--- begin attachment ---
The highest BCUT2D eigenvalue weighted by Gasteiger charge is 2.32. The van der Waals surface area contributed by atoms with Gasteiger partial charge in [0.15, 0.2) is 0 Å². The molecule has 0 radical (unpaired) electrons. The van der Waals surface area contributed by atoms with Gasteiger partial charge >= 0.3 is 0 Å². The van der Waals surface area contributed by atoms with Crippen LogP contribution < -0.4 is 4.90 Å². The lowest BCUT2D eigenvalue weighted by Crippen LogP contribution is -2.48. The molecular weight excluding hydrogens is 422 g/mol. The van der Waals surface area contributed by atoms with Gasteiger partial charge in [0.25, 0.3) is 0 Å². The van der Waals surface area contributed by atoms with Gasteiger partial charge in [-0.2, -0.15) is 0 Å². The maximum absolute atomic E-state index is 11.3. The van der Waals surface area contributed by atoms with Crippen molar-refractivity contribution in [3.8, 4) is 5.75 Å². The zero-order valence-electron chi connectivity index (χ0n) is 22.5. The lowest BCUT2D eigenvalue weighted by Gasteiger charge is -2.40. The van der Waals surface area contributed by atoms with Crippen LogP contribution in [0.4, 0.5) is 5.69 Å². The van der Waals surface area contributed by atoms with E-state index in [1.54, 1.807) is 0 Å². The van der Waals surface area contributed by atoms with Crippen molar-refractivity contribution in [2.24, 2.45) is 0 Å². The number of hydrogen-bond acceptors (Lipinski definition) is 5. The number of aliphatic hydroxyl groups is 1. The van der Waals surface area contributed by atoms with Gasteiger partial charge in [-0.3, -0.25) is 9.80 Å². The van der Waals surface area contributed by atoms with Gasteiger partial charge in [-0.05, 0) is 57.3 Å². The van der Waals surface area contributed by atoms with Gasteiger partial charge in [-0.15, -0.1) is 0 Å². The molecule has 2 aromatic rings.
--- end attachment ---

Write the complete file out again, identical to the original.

The highest BCUT2D eigenvalue weighted by Gasteiger charge is 2.32. The van der Waals surface area contributed by atoms with Gasteiger partial charge in [0.15, 0.2) is 0 Å². The molecule has 0 radical (unpaired) electrons. The van der Waals surface area contributed by atoms with Gasteiger partial charge >= 0.3 is 0 Å². The van der Waals surface area contributed by atoms with Crippen LogP contribution < -0.4 is 4.90 Å². The lowest BCUT2D eigenvalue weighted by Crippen LogP contribution is -2.48. The molecular weight excluding hydrogens is 422 g/mol. The van der Waals surface area contributed by atoms with Gasteiger partial charge in [0.25, 0.3) is 0 Å². The van der Waals surface area contributed by atoms with Gasteiger partial charge in [-0.2, -0.15) is 0 Å². The maximum absolute atomic E-state index is 11.3. The van der Waals surface area contributed by atoms with Crippen molar-refractivity contribution in [3.8, 4) is 5.75 Å². The zero-order valence-electron chi connectivity index (χ0n) is 22.5. The lowest BCUT2D eigenvalue weighted by Gasteiger charge is -2.40. The van der Waals surface area contributed by atoms with Crippen LogP contribution in [0.4, 0.5) is 5.69 Å². The van der Waals surface area contributed by atoms with E-state index in [1.54, 1.807) is 0 Å². The van der Waals surface area contributed by atoms with Crippen molar-refractivity contribution in [2.24, 2.45) is 0 Å². The number of hydrogen-bond acceptors (Lipinski definition) is 5. The number of aliphatic hydroxyl groups is 1. The van der Waals surface area contributed by atoms with Gasteiger partial charge in [-0.3, -0.25) is 9.80 Å². The van der Waals surface area contributed by atoms with Gasteiger partial charge in [-0.05, 0) is 57.3 Å². The van der Waals surface area contributed by atoms with Gasteiger partial charge in [-0.15, -0.1) is 0 Å². The molecule has 2 aromatic rings.